Answer given by Ms Malmström on behalf of the Commission
Member States' national legislation is not directly concerned by the judgment of the Court of Justice of the European Union (CJEU) in Joined Cases C-293/12 and C-594/12 invalidating the Data Retention Directive.
Under EC law, in the absence of an EU Data Retention Directive, Member States may still maintain or set up new data retention schemes, under the conditions of Article 15(1) of the e-privacy Directive(1). Article 15(1) of the e-Privacy Directive allows Member States to adopt legislative measures providing for the retention of data for a limited period justified on the grounds including prevention, investigation, detection and prosecution of criminal offences, provided that such a restriction is a necessary, appropriate and proportionate measure within a democratic society. Such measures must be in accordance with the general principles of Union law, including fundamental rights. Member States' national legislation on data retention remains compatible with EC law to the extent that it complies with these criteria. Each Member State has to carefully assess whether there is a need to change its national legislation.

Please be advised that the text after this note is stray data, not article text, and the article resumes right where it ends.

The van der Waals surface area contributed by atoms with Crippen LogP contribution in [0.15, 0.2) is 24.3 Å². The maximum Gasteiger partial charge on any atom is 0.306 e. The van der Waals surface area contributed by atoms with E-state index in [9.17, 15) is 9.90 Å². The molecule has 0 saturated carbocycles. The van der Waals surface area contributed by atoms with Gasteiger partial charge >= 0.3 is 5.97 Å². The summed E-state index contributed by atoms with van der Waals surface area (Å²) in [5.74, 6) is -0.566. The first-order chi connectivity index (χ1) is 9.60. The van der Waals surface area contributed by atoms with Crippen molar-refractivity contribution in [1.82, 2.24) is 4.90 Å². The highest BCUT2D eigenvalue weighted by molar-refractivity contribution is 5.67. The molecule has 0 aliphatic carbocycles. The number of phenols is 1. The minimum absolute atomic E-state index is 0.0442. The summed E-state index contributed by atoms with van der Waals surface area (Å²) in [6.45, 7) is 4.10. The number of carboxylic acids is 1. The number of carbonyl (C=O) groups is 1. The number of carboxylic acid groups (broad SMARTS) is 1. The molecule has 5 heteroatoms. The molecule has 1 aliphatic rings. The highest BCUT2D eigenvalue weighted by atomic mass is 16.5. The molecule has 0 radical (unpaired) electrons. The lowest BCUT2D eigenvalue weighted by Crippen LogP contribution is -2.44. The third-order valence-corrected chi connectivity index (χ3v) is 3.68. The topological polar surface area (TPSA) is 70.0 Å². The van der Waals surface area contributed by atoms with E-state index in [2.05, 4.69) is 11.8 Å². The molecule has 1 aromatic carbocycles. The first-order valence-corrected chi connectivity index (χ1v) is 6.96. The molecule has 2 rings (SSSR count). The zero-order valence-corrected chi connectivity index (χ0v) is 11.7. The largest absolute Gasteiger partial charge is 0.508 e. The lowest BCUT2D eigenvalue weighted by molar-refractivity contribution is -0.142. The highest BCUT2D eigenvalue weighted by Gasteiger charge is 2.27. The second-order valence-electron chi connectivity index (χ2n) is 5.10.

Directive 2002/58/EC of the European Parliament and of the Council of 12.7.2002 concerning the processing of personal data and the protection of privacy in the electronic communications sector (Directive on privacy and electronic communications); OJ L 201, 31.7.2002, p. 37‐47 [link is to text as amended in 2009].